Posted: Wednesday, April 20, 2022. 9:40 pm CST.
Photo Credit: NASA
By Rubén Morales Iglesias:
“It’s pretty inspiring to work for NASA,” said accomplished Belizean scientist Emil Cherrington at NASA’s Marshall Space Flight Center.
NASA Earth featured Cherrington in a social media post in which he recounts how he got to NASA and where he now works ie. NASA’s Applied Sciences Capacity Building Program as the West African Regional Science Coordination Lead for the NASA/USAID SERVIR program.
National Aeronautics and Space Administration (NASA) is an independent agency of the United States government responsible for the space program, aeronautics, and space research.
Cherrington said he was captivated by science.
“As a kid growing up in Central America, I was fascinated by science and I was a voracious reader of science textbooks, science fiction, and comic books,” said Cherrington.
“Not having many real-life scientific role models, the exploits of the fictional Mentats and of Peter Parker helped pique my interest, eventually leading to the pursuit of degrees in science in the U.S. and Europe – places far from the land of my birth. In graduate school, I got my first exposure to NASA Landsat data, whose pixels seemed like puzzles that needed to be unraveled. This caused something to click, setting the foundation for Cherrington’s future.
Cherrington said that now that he is at NASA, he is still marvelled by science, but what’s more important is that he is proud of his Belizean roots.
“In addition to still being fascinated with and getting to work with Landsat data almost 20 years later, what gets me excited about coming into work each day is the science we do, and the connections we make through the program with users around the globe who are interested in using Earth observations to make better decisions about resource allocation. Having grown up in Belize – a country that benefited from the SERVIR program’s first hub – this work continues to resonate with me.
“It’s especially rewarding to hear from SERVIR’s users that the information that you have provided has made a difference to them, whether it has been through assistance with co-developing open science solutions or interpreting the outputs of climate models. It’s pretty inspiring to work for NASA.”
According to a 2020 NASA article, Cherrington credits his aunt Carolyn Leacock-Mahung who gave him a computer for nudging him towards what he is now doing.
“We all have that one person in our family who pushes you, and I think my aunt saw that I had a similar kind of curiosity as her,” Cherrington said.
“When I look back, if [I had not gotten that computer], I’m 100% certain I wouldn’t have ended up working in geographic information systems (GIS), doing remote sensing or even meeting my wife. All of these fortunate things happened because I had somebody who believed in me and encouraged me.”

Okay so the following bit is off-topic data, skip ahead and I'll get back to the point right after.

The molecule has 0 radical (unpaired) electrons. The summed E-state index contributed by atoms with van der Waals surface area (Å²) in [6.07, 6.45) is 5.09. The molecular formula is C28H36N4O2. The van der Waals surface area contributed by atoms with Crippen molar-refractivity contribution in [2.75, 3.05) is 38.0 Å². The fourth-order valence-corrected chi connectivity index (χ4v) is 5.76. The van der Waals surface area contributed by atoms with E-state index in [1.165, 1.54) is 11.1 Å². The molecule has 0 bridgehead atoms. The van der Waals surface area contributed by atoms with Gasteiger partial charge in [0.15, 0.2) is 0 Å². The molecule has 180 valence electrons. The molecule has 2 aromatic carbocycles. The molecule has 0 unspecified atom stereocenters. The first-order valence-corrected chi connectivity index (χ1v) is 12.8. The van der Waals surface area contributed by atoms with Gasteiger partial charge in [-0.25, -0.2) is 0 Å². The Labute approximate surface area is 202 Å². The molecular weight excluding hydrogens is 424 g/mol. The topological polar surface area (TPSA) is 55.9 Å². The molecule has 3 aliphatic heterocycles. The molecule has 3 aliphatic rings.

According to NASA, his actual work with the SERVIR program, a joint development initiative between NASA and the U.S. Agency for International Development (USAID), gives local decision-makers in Asia, Africa and the Americas “the satellite-based tools, training and services they need to act on climate-sensitive issues like disasters, agriculture and food security, water management and land use”.
Cherrington who earned a Master’s degree in forest resources at the University of Washington in Seattle was working at the Coastal Zone Management Authority & Institute in Belize in 2005 when he got a phone call from Dan Irwin, research scientist at the NASA Marshall Space Flight Center in Huntsville, Alabama. Cherrington had been recommended to Irwin, who is also the global program manager for SERVIR, by a Ph.D. candidate doing research with SERVIR. Cherrington ended working with the very first SERVIR hub — SERVIR-Mesoamerica. He worked for eight years in Panama where he “helped lead trainings that put Earth observations and lessons learned from NASA into the hands of local decision-makers in Central America to help them address local challenges and try to make life better for their communities”.
“The SERVIR team wouldn’t be the same without Emil,” Irwin said in the NASA article.
“He’s been with us since the beginning, and his passion, expertise and enthusiasm for Earth observations and capacity building have helped both empower and strengthen the many communities he’s worked with all over the world.”
While working with SERVIR, Cherrington went back to school for his Ph.D. and earned a double doctorate in forest ecology from AgroParisTech in Paris, France and Technische Universität Dresden in Dresden, Germany.
“It’s a privilege to be able to work with a program like SERVIR and to be a part of the Applied Sciences Program,” Cherrington said.
“Given the unusual times that we’re living in, I think sometimes that’s what gives you that extra motivation to continue laboring on when you need it. For me, looking at the things that other people are doing or saying, that provides me with inspiration as well.”
And his work has also been directly related to Belize.
As recently as 2020, Cherrington was working on land cover mapping for a NASA-funded project called “Climate-influenced Nutrient Flows and Threats to the Biodiversity of the Belize Barrier Reef Reserve System”.
Before that, a land cover study that was led by Cherrington was used at the baseline for the Belize country report for the Food and Agriculture Organization’s Global Forest Resource Assessment 2020.
Cherrington, who ran the Belize Geo Twitter account, said social media is a great tool to bridge the gap between NASA data and users.
“I think when scientists communicate using social media or other means, they also help inspire or encourage younger folks who are also interested in science,” Cherrington said.
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